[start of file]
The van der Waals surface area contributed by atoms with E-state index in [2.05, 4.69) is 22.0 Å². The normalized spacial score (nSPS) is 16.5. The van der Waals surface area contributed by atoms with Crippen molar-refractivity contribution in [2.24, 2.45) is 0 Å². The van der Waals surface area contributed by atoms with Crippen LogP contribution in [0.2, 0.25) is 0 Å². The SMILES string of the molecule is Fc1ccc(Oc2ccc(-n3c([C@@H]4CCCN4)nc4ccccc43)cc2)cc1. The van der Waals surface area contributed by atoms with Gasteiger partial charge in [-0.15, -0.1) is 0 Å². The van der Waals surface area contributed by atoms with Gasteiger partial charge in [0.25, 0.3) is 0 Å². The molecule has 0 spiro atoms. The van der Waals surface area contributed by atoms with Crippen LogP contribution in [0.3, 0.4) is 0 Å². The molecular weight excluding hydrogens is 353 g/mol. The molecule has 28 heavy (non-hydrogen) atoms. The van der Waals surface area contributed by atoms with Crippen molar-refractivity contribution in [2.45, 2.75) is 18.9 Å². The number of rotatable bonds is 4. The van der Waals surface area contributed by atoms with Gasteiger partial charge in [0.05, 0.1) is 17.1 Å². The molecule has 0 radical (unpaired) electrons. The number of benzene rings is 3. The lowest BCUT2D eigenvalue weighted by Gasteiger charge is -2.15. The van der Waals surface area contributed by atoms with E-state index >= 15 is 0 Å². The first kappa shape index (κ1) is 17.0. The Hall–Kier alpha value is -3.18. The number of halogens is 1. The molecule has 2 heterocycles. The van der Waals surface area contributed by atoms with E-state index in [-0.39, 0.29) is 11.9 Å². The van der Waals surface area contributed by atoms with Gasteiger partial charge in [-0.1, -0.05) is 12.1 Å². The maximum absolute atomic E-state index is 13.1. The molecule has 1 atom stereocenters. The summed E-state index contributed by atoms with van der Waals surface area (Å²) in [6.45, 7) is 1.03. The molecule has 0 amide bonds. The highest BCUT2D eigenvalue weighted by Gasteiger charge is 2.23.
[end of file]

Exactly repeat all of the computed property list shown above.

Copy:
The van der Waals surface area contributed by atoms with E-state index in [2.05, 4.69) is 22.0 Å². The normalized spacial score (nSPS) is 16.5. The van der Waals surface area contributed by atoms with Crippen molar-refractivity contribution in [2.24, 2.45) is 0 Å². The van der Waals surface area contributed by atoms with Crippen LogP contribution in [0.2, 0.25) is 0 Å². The SMILES string of the molecule is Fc1ccc(Oc2ccc(-n3c([C@@H]4CCCN4)nc4ccccc43)cc2)cc1. The van der Waals surface area contributed by atoms with Gasteiger partial charge in [-0.15, -0.1) is 0 Å². The van der Waals surface area contributed by atoms with Gasteiger partial charge in [0.25, 0.3) is 0 Å². The molecule has 0 spiro atoms. The van der Waals surface area contributed by atoms with Crippen LogP contribution in [0.3, 0.4) is 0 Å². The molecular weight excluding hydrogens is 353 g/mol. The molecule has 28 heavy (non-hydrogen) atoms. The van der Waals surface area contributed by atoms with Crippen molar-refractivity contribution in [2.45, 2.75) is 18.9 Å². The number of rotatable bonds is 4. The van der Waals surface area contributed by atoms with Gasteiger partial charge in [0.05, 0.1) is 17.1 Å². The molecule has 0 radical (unpaired) electrons. The number of benzene rings is 3. The lowest BCUT2D eigenvalue weighted by Gasteiger charge is -2.15. The van der Waals surface area contributed by atoms with E-state index >= 15 is 0 Å². The first kappa shape index (κ1) is 17.0. The Hall–Kier alpha value is -3.18. The number of halogens is 1. The molecule has 2 heterocycles. The van der Waals surface area contributed by atoms with E-state index in [-0.39, 0.29) is 11.9 Å². The van der Waals surface area contributed by atoms with Gasteiger partial charge in [-0.1, -0.05) is 12.1 Å². The maximum absolute atomic E-state index is 13.1. The molecule has 1 atom stereocenters. The summed E-state index contributed by atoms with van der Waals surface area (Å²) in [6.45, 7) is 1.03. The molecule has 0 amide bonds. The highest BCUT2D eigenvalue weighted by Gasteiger charge is 2.23.